the internet tightly controlled, citing foreign attacks. are there ways for the chinese people and people elsewhere to censorship. >> the chinese government is trying to aim at the harmonisation at the internet. it strikes a balance, blocking out what they see as inappropriate. there are a number of ways that people in china can circumvent because the chinese government is adept at playing the game. people use the tools, many of which are built in the u.s. vpns and other services to get around the censorship. is it easy for people to have access to those things. going into the deep web and in that way it's easier. >> like i said, the country is a -- china is a difficult place. the government is adept at
catching up with different tools and blocking them. in other countries they are easy to access and use. i worry in china catches up with them it's a matter of time for iran and others to as well. we need more tools hike this. not less. >> how easy is it for a government to shut things down. a cuban blogger launched a news outlet in 50 years. sanchez is famous with a big international following. she will targht a cuban -- target a cuban audience. it was gone in a few hours. >> it dependents on the country cuba is an island. they control everything coming in and out of the country. >> it is a lot more difficult. in the u.s. if the government wanted to block something they'd have to go to internet service providers, isp and order them to block the content. >> the
venezuela government cut off internet access during the protest in february at times. in a case like that, is it as simple as flipping a switch? >> it is in some placing and not in others. it depends on how centralized the network in a given country is. in syria it's more centralized. the government there cuts off internet access for hours, days at a time. in other countries it's less centralized. in 2011 when they shut the internet they had to go to the different companies and demand services. >> because the internet was instrumental. i don't think anyone was surprised by iran, cuba, tightening restriction s. prime minister recep tayyip erdogan blocked the internet. youtube has been offline for march, and this country is a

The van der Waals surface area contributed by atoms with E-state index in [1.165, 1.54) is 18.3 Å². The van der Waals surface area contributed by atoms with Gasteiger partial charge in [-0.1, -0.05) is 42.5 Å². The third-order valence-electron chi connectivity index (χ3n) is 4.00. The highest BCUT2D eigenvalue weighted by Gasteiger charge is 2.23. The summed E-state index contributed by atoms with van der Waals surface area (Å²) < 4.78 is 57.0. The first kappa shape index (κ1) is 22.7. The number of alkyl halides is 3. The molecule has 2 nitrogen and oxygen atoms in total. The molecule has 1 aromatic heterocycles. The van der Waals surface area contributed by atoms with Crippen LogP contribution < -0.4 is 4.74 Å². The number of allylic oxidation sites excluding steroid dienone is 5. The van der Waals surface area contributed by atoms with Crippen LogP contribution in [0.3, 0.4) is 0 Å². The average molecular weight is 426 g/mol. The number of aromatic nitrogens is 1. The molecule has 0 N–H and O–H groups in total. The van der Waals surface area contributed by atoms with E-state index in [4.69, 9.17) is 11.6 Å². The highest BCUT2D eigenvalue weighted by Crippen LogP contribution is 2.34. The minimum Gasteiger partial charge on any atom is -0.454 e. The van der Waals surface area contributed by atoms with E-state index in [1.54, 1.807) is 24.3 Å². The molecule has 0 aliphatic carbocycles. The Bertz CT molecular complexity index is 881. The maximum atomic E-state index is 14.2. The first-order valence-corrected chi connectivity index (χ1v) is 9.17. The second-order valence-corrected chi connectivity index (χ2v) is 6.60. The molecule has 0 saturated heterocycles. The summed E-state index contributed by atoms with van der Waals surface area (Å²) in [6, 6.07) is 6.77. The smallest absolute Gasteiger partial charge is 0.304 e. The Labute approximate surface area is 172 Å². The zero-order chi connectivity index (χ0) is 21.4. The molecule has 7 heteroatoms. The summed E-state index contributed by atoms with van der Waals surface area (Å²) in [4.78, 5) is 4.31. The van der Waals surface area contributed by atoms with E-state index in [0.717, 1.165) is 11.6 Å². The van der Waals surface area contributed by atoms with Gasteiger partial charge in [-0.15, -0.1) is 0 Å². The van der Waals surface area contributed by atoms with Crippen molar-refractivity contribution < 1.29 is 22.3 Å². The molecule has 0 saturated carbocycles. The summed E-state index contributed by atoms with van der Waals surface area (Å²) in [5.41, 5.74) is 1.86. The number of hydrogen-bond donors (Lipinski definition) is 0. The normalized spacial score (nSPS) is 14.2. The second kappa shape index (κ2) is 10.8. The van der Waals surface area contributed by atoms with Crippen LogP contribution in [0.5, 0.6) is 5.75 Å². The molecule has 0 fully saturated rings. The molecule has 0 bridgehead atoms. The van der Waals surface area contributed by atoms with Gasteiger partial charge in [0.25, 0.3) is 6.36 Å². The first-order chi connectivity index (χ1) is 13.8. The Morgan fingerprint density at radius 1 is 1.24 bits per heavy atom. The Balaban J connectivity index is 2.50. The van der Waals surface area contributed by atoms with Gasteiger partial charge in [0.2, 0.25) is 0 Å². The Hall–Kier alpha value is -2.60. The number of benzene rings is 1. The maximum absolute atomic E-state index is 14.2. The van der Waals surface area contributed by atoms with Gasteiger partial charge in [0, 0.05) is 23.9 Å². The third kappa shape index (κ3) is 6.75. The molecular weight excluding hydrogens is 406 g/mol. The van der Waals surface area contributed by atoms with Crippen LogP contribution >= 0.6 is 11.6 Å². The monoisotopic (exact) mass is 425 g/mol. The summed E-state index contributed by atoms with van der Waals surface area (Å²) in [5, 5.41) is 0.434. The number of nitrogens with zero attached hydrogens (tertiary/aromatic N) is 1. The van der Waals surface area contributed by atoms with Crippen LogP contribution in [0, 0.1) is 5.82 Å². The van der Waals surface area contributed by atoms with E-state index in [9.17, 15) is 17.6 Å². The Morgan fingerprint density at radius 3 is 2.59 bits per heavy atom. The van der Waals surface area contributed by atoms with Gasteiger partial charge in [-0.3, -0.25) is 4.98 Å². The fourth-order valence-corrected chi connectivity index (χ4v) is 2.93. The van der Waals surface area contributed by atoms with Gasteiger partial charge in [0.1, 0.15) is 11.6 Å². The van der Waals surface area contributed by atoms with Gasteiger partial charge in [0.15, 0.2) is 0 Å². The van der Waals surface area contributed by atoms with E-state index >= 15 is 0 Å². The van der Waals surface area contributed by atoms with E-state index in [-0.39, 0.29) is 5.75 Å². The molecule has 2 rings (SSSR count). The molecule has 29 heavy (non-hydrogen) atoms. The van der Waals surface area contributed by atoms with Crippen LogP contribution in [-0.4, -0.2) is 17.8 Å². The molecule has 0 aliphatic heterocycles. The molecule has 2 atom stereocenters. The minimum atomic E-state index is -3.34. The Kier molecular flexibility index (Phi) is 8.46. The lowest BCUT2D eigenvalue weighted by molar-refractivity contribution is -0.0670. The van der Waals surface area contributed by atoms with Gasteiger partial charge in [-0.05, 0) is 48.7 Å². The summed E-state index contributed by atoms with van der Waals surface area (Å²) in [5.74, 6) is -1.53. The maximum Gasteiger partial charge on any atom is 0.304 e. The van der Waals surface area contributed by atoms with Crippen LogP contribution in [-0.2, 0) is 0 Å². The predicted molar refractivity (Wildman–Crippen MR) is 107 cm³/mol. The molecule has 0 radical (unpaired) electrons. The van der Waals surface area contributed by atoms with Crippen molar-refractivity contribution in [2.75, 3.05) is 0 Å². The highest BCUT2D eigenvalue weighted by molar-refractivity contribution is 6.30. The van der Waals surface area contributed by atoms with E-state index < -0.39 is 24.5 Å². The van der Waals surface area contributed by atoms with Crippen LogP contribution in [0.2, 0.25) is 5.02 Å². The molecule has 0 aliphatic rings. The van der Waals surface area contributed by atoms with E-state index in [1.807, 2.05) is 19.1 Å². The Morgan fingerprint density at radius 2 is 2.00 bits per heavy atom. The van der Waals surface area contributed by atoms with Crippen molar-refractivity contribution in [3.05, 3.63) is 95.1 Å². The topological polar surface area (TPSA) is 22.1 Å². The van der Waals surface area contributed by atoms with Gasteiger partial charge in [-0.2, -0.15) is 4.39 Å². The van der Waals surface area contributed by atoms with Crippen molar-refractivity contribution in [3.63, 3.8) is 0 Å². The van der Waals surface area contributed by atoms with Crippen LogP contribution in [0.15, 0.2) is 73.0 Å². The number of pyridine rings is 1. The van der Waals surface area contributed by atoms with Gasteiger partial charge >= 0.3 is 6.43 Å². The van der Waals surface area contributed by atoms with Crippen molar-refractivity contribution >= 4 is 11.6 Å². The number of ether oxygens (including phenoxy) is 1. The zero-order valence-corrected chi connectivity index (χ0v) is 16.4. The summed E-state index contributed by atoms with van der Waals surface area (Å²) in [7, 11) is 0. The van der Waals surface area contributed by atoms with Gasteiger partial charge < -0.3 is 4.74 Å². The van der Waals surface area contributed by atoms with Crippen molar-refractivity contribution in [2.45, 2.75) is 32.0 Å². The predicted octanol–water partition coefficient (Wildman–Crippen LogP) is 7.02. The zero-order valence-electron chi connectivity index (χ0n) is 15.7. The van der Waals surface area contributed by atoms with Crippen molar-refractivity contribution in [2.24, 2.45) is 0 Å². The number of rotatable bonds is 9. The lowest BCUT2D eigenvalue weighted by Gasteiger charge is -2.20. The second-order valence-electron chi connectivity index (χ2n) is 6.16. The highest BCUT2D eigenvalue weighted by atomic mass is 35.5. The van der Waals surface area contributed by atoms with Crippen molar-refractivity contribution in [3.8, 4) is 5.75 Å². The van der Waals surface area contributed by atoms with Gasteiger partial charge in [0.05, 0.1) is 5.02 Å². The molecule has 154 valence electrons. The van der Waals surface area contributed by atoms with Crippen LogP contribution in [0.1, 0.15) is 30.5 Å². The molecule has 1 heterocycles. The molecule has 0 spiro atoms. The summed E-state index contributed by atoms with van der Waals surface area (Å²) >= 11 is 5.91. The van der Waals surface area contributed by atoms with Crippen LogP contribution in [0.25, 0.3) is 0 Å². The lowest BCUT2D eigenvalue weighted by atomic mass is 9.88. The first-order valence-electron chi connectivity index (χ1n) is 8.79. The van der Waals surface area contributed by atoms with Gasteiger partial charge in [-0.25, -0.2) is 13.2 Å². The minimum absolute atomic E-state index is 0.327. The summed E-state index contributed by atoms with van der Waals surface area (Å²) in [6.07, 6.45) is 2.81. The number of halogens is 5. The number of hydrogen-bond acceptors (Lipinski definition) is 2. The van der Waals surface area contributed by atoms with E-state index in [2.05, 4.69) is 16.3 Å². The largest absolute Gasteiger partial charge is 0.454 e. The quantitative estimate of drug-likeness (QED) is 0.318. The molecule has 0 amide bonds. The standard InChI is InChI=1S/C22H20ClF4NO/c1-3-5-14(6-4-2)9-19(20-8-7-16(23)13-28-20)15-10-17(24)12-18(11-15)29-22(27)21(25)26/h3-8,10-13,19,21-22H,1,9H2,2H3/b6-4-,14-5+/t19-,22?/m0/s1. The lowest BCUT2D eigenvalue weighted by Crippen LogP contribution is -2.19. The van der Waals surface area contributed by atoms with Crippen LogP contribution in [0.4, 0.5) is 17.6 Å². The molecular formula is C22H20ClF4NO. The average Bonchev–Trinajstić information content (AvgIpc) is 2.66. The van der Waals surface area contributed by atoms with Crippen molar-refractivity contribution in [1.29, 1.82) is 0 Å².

member of n.a.t.o. wanting to be part of the european union. we see a global increase. in turkey's case, one of the things they did was go twitter, the company, based in the united states and demand they block content and in some cases they complied with orders. twitter complied with orders in other countries. i think what we are seeing here is a rise in censorship around the world and an increase in the willingness of american companies to be complicit. >> not just twitter. >> facebook, google countries. >> it's important as internet is important in the united states and around the world. >> this show may be over, but the conversation conditions on the website aljazeera.com/considerthis. you can find us on